A Day in the Life of a Dubliner: The Spookiest Irish Myths and Legends

300x107Ireland is a country steeped in myth and mystery. You can’t turn around without someone telling you that this particular plot of land is haunted by some tortured soul or other. With Halloween right around the corner, it’s only fitting to learn all about the creepiest, scariest and downright terrifying Irish myths and legends. Whether you actually believe in the supernatural or not, we all love a good spooky story. But do know that all of these stories are true. Happy Halloween!

Let’s start from the very beginning. The origin of Halloween. It is widely believed that the ancient Celtic festival of Samhain (pronounced sow-in) became Halloween as we know it. The Celts, who lived 2000 years ago in the area that is now Ireland, the UK and northern France, celebrated their new year on the first of November. This day represented the end of summer and the harvest, and the beginning of the dark, cold winter. It was a time of year that was often associated with death. The Celts believed that on the night before the new year, the boundary between the world of the living and the world of the dead became blurred. This was the night when the souls of the departed would return to their former homes and when potentially malevolent spirits were released and were visible to mankind. To ward off evil spirits, the Celts would light huge bonfires and wear costumes to confuse and prevent the spirits from being able to identify the individuals whom they had disliked during their own lifetime.

So there you have it. A brief history of Halloween. Now onto the stories!

1. Dearg-Due

Dearg-due, which means “Red Blood Sucker” in Gaelic, is a tale about a beautiful young woman who commits suits suicide when forced into a marriage and then rises from her grave to seek revenge by killing her father and husband. According to the legend, the Irish woman, who was known throughout the country for her beauty, fell in love with a common peasant boy, which was unacceptable to her father. Her father had very different ideas. He had promised the hand of his beautiful daughter to a rich man in exchange for wealth and lands for himself and his other children. Her husband was a horrible, mean and conceited man. He treated her like an object. He would lock her away so he could have her all to himself.

Some say that she later poisoned herself, due to no longer being able to live the life her father put upon her, while others claim that she died of a broken heart. The following year, on the very date she died, she rose from her grave and visited her father’s house. Finding him sleeping, she leaned over and placed her lips gently over his, and sucked every breath of life from him. She then visited her husband and found him in a room filled with young women. This made her go into a frenzied attack. Descending on her husband with such angry force, she not only drew his breath, but also his blood. The surge of blood through her dead body made her feel so alive again that it made her crave for more. The Dearg-due now uses her body to prey on lustful young men by luring them away to a quiet place with the promise of her beautiful body, only to sink her teeth into their throats and drink their blood.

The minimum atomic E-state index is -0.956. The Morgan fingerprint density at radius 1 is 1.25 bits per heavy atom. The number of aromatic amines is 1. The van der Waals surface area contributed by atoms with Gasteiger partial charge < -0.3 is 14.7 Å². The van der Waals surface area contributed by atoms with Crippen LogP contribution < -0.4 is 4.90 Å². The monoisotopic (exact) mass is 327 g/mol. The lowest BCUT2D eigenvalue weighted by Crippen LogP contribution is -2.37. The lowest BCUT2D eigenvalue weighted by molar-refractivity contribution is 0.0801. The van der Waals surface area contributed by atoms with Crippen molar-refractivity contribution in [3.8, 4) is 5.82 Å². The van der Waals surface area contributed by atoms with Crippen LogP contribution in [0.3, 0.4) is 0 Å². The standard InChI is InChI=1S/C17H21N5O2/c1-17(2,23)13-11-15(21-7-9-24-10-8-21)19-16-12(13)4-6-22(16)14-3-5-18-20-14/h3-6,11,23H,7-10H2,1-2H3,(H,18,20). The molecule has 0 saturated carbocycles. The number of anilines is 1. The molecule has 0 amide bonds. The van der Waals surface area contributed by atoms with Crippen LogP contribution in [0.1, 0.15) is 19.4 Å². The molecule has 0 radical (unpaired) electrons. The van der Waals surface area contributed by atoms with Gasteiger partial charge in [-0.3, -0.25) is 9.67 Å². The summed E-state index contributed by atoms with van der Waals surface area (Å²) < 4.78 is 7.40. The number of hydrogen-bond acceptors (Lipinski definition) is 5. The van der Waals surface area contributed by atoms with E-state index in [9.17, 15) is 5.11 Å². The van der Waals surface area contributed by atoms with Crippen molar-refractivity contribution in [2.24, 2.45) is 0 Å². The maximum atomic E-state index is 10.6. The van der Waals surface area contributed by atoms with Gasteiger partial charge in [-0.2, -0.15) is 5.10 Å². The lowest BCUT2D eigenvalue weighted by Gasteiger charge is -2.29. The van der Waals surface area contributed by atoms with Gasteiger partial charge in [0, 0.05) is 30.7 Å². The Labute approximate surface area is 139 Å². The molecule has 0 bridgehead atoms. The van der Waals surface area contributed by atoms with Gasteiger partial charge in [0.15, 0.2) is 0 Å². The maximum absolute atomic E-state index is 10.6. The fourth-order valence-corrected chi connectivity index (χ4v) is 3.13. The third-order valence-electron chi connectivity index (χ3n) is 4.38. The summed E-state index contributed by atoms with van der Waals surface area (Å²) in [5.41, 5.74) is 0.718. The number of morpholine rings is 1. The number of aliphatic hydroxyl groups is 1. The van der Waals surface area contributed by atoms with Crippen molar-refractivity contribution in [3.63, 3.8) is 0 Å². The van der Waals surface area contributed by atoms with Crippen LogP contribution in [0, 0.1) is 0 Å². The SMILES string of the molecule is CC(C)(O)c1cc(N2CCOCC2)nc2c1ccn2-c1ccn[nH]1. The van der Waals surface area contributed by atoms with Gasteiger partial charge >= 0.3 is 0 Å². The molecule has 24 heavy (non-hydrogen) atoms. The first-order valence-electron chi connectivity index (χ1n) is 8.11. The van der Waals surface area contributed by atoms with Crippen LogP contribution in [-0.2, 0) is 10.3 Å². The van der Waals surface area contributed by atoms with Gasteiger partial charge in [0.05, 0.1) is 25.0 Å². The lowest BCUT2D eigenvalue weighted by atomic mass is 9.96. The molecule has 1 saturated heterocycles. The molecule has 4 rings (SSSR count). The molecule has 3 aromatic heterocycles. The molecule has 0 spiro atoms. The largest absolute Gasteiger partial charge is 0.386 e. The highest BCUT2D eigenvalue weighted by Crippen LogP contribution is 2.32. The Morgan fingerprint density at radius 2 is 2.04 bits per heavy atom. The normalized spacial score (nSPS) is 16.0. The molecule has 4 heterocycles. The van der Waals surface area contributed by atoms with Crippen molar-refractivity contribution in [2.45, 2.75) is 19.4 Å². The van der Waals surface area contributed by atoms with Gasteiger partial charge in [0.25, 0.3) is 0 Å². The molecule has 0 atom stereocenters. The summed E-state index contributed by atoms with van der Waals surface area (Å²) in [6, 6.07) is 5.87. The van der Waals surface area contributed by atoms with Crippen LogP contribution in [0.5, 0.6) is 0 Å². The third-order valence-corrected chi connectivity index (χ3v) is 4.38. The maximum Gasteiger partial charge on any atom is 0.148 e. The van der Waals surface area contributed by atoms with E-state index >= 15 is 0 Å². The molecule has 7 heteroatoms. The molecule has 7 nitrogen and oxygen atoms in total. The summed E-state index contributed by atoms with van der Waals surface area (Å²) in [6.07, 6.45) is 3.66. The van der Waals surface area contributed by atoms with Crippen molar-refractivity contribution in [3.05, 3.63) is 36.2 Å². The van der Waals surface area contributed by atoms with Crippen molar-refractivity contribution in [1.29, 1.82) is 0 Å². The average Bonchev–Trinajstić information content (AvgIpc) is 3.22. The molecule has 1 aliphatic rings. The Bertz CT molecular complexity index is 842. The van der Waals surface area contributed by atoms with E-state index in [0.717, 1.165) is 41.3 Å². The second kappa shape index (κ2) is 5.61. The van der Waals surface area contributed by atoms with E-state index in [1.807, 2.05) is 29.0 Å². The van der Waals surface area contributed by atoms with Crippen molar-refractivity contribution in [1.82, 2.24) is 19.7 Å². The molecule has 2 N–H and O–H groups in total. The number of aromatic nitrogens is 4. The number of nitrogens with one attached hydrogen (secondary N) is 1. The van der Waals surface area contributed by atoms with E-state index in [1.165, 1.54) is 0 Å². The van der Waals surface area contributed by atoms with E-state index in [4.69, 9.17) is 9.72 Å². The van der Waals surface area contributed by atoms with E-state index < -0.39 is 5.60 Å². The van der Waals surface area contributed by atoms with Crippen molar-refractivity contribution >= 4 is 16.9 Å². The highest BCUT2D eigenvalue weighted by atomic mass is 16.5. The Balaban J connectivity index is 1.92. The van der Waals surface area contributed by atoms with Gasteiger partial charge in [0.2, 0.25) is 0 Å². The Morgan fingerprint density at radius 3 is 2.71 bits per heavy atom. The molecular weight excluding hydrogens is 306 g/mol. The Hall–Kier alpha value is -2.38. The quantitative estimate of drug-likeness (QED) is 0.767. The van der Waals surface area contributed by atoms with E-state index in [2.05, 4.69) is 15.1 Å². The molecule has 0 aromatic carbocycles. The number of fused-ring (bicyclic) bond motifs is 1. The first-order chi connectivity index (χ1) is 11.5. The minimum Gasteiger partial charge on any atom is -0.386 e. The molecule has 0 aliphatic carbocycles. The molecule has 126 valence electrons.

2. Sluagh

The Sluagh, which means “host”, is a group formed from the darkest, most vile creatures imaginable. The Sluagh survives by stealing the souls of the living, and especially the dying. Huddling and hiding in forgotten and dark places, they lay in and wait for nightfall. Once the sun has left the sky, they strike out, in what, to the untrained or unsuspecting eye, appears to be a vast and ominous flock of large ravens. Flapping wings, screeching, and a whirlwind of undulating shadows are all you’d witness as the Sluagh descends for an attack. The Sluagh is believed to fly from the west to steal a dying soul, thus to this day, doors and windows on the west sides of houses are kept closed if there is a sick or dying person at home. So remember to lock all your doors and windows, because once your soul is taken, there is no escape.

3. Banshee

A banshee, which means “woman of the mounds”, is a female spirit who heralds the death of a family member by wailing outside the family’s home. Her wails are so high-pitched and terrifying that no one dares to go near her. Her thin scream is referred to as “caoine”, which translates to “keening”. It is said that a banshee’s cry predicts the death of a member of one of Ireland’s five major families: the O’Grady’s, the O’Neills, the O’Briens, the O’Connors or the Kavanaghs. Over time, as families blended, it was said that most Irish families had their own banshee. It is also believed that the banshees followed their families as they moved to other places across the globe, though some stayed behind to grieve at the original family estate.

There are various versions of the banshee that have been described, from a woman with long, red hair and very pale skin, to an older woman with stringy, gray hair, rotten teeth and fiery red eyes. She is usually described with a comb in her hair and this has led to an Irish superstition that finding a comb on the ground is considered bad luck. It is believed that a banshee can take on any of these forms and shift between them. Other forms of the banshee include the bean nighe, however this is more attributed to Scotland rather than Ireland. The bean nighe is believed to wander near deserted streams where she washes the blood from the grave-clothes of those who are about to die. 

So there you have it! Some of the creepiest and scariest Irish stories. Can you think of any other Irish myths and legends? Leave them in the comments!


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